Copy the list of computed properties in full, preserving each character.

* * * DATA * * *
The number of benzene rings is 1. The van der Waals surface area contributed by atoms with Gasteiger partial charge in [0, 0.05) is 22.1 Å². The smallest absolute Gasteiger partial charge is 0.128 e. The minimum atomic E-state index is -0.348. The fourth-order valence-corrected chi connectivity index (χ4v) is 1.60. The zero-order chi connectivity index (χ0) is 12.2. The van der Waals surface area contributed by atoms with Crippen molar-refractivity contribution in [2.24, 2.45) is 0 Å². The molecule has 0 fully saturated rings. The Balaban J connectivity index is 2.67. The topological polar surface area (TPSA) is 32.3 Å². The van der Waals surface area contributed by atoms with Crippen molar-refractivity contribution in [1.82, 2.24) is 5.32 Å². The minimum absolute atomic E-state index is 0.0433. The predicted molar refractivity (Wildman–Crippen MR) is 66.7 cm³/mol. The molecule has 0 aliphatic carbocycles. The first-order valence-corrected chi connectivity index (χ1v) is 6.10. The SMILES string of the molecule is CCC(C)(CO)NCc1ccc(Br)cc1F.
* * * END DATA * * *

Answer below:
The number of benzene rings is 1. The van der Waals surface area contributed by atoms with Gasteiger partial charge in [0, 0.05) is 22.1 Å². The smallest absolute Gasteiger partial charge is 0.128 e. The minimum atomic E-state index is -0.348. The fourth-order valence-corrected chi connectivity index (χ4v) is 1.60. The zero-order chi connectivity index (χ0) is 12.2. The van der Waals surface area contributed by atoms with Crippen molar-refractivity contribution in [2.24, 2.45) is 0 Å². The molecule has 0 fully saturated rings. The Balaban J connectivity index is 2.67. The topological polar surface area (TPSA) is 32.3 Å². The van der Waals surface area contributed by atoms with Crippen molar-refractivity contribution in [1.82, 2.24) is 5.32 Å². The minimum absolute atomic E-state index is 0.0433. The predicted molar refractivity (Wildman–Crippen MR) is 66.7 cm³/mol. The molecule has 0 aliphatic carbocycles. The first-order valence-corrected chi connectivity index (χ1v) is 6.10. The SMILES string of the molecule is CCC(C)(CO)NCc1ccc(Br)cc1F.